Fully rested and reunited, the Yale women’s swimming and diving team took a short drive to Storrs for a tri-meet matchup with the University of Connecticut and Boston University on Saturday. In their second consecutive road meet, the Bulldogs splashed to a decisive victory over both opponents.
In a meet that saw the Elis deviate from the traditional racing lineup they have displayed during the early portion of the season, Yale put on an impressive show, defeating UConn and BU 182–117 and 210–89, respectively. Yale’s swimmers largely lived up to their established prerace supremacy over both opponents. Entering the meet, the Bulldogs held the top spot in all 20 swim events commonly participated in by the three schools.
The weekend’s competition translated into 10 gold finishes out of a possible 14 events, even with the absence of some of Yale’s swimmers from their best events . The divers also contributed key points, registering notable scores in both 1- and 3-meter events in a rematch against an adept UConn side.
“This meet was an opportunity for everyone to swim events that they normally don’t get a chance to swim,” Maddy Zimmerman ’18 said. “Everyone has events that are clearly their best, so they don’t normally get a chance to swim their second-tier events. It was fun to swim in those, and some people even got personal best times. It was a really nice change of pace.”
The meet began with a Bulldog victory in the 200-yard medley relay. Isabella Hindley ’19, Kina Zhou ’17, Lili Margitai ’20 and Kate Rogers ’18 combined for the gold-medal effort, edging out Yale’s other relay team that participated in the race. The Elis also grabbed first place in the 400-yard freestyle relay, with repeated efforts from Hindley, Zhou and Margitai, as well as Olivia Jameson ’17.
To date, relays have been a particular strength of this season’s Bulldogs. In the Ivy League, they possess the top position in the 200-yard freestyle, the 200-yard medley and the 400-yard medley relays. They also own second place in the 400-yard freestyle relay. According to Hindley, this relay preponderance exemplifies the cohesiveness of the Elis.
“I think the reason we have had so much success in relays so far this season is because as a team we are very close,” Hindley said. “No matter how you’re feeling, when you’re standing behind the blocks before a relay you realize you aren’t just doing it for yourself, but for your teammates. These are the people who have helped you through a killer practice or cheered you up at 6:30 on a Monday morning.”
Other highlights in the swimming portion of the proceedings included a smooth victory in the 1,000-yard freestyle by Kendall Brent ’20, first-place finishes in the 50-yard free and 100-yard free, by Hindley and Danielle Liu ’18, respectively, and a gold in the 500-yard free from Cailley Silbert ’18. Zhou and Margitai also grabbed the top spot in the 100-yard butterfly and 200-yard individual medley.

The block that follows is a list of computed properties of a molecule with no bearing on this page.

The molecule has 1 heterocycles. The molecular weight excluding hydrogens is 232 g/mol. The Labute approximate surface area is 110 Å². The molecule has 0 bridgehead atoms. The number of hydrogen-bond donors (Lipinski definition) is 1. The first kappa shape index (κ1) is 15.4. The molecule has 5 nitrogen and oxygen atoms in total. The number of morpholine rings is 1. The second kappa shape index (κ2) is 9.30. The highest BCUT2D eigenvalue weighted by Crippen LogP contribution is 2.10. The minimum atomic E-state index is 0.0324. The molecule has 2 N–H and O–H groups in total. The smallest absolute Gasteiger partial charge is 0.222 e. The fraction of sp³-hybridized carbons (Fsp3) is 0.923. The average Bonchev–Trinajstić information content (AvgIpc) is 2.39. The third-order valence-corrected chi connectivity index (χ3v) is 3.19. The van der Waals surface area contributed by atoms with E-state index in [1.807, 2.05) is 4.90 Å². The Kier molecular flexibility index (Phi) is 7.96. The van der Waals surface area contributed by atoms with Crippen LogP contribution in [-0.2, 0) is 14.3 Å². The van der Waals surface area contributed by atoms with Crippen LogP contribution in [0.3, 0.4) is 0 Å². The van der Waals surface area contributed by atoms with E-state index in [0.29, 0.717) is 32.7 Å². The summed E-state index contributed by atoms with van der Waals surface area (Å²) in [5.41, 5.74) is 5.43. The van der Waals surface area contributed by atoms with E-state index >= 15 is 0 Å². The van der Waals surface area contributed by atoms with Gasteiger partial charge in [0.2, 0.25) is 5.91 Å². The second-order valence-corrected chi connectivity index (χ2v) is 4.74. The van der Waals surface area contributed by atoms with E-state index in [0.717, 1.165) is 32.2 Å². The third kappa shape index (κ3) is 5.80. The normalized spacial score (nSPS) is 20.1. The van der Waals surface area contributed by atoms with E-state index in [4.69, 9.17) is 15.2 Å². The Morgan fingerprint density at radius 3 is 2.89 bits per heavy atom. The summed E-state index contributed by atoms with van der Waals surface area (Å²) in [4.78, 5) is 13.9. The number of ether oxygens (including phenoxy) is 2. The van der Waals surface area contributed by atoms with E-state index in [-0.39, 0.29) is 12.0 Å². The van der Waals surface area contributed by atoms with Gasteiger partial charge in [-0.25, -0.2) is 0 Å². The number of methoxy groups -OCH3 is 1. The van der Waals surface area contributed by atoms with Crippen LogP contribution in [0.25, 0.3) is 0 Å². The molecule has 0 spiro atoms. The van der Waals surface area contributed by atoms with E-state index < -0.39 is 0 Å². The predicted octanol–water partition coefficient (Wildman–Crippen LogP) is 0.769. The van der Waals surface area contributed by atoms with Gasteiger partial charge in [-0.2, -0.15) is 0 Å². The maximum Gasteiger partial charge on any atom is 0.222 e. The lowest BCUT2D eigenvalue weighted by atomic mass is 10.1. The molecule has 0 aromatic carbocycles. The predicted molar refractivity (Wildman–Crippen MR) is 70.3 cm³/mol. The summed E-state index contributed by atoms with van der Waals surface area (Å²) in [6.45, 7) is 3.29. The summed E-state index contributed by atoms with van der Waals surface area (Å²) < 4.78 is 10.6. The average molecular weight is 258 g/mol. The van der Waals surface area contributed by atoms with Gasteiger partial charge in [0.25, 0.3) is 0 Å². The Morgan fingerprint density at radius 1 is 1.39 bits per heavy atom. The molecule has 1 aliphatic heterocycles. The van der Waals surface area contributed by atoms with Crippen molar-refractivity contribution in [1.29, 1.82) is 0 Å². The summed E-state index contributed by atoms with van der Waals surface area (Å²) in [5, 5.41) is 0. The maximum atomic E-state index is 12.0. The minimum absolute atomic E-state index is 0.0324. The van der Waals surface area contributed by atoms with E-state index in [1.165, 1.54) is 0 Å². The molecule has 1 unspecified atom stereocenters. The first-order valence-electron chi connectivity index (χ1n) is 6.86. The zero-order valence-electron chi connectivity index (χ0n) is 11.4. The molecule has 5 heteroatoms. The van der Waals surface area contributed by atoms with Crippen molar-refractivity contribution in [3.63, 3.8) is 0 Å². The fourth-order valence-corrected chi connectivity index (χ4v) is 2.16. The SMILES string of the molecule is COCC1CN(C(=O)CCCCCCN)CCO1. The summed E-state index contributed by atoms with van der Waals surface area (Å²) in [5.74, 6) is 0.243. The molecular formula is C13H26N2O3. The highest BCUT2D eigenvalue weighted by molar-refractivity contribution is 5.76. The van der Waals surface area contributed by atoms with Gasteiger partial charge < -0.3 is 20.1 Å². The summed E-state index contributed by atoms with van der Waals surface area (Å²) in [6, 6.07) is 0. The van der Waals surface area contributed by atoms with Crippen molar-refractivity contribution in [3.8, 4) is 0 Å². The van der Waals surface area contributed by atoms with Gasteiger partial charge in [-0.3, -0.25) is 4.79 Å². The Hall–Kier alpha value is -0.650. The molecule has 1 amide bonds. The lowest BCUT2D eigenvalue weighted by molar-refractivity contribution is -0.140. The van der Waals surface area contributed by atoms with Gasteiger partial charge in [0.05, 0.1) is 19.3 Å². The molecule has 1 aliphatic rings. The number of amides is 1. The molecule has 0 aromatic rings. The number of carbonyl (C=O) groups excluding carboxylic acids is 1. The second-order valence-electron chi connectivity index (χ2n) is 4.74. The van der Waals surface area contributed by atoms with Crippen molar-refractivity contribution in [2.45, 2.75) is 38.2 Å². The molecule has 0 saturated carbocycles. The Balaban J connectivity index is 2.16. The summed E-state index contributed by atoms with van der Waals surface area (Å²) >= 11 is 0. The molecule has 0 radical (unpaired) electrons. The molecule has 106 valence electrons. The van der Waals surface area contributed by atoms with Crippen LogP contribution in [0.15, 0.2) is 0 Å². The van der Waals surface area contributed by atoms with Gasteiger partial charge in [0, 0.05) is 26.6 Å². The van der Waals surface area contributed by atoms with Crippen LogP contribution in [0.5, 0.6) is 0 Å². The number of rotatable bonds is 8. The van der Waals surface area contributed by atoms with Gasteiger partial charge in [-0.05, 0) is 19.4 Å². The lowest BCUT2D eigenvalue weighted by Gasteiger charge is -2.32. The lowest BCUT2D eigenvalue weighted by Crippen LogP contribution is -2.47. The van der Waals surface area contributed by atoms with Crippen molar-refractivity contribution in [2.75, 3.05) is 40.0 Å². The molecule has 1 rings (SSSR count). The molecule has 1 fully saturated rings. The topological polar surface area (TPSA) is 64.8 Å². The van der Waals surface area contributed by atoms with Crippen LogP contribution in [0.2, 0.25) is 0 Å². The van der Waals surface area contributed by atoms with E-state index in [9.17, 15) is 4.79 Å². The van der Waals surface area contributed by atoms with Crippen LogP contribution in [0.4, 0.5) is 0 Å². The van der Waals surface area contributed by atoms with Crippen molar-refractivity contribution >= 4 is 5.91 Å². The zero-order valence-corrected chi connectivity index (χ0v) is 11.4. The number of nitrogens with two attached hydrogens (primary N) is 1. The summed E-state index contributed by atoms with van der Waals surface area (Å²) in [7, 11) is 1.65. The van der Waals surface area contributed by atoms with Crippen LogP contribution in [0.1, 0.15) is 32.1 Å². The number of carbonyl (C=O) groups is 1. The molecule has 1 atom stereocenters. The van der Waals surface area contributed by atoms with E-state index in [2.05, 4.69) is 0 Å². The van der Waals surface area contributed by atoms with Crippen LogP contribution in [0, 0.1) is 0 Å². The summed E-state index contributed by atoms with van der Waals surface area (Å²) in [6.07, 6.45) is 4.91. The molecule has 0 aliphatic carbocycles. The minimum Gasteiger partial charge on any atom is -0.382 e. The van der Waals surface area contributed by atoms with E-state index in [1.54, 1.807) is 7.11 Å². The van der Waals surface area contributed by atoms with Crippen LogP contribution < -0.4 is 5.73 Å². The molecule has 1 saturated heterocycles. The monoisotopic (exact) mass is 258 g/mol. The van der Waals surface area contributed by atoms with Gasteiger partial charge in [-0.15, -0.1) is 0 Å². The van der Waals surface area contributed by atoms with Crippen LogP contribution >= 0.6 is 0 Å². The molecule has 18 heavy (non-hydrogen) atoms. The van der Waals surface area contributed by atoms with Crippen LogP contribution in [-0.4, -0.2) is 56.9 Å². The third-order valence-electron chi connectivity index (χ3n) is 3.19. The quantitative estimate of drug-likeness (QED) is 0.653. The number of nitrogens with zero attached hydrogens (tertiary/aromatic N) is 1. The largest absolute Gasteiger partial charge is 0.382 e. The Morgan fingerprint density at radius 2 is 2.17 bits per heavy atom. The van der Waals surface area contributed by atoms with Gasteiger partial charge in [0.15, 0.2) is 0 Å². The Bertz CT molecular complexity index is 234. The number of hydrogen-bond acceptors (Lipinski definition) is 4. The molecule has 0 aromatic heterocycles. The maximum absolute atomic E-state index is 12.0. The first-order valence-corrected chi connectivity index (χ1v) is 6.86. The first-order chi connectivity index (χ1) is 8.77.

With swimmers crossing over into new events, continuity could be found with breaststroke specialist Cha O’Leary ’20 and her performance in the 100-yard and 200-yard breaststroke. O’Leary captured a first-place finish in both, continuing her consistency that has characterized her freshman campaign.
“It is interesting coming from a club team where we are used to swimming in every event … to college where everything is specialized,” O’Leary said. “I definitely train more breaststroke than those who swim multiple strokes and I specialize in the 100 and 200 at most meets. I was able to achieve personal bests both in my relay split as the breaststroke leg and in the 100[-yard] at Ohio State … I am really excited to see how the rest of the season goes as a team.”
The Bulldogs’ divers also put together a strong competition. Facing UConn for a second-consecutive meet, Yale had a chance to reclaim bragging rights on Saturday. Talbott Paulsen ’19 was able to find the top of the podium again in both the 1-meter and 3-meter events, and Lilybet MacRae ’17 took third in the 3-meter. McKenna Tennant ’18, Hannah Walsh ’19, Olivia Loucks ’17 and Samantha Traina ’20 all registered a top-10 performance in at least one of the events exhibiting tremendous depth of the Eli divers.
According to Paulsen, while the team’s goal is to win, the Bulldogs did not place too much emphasis on the grudge match with UConn.
“I’m actually impressed we dove so well, because school is ramping up and everyone has huge assignments they’re stressed about,” Paulsen said. “UConn has some really good divers. I honestly didn’t think about [the rematch]. When I dive I try to not focus on the competition at all or how anyone else is diving … the only thing I can control is my performance.”
The Bulldogs resume action on Dec. 8 as they travel to Southern Connecticut State for more nonconference action.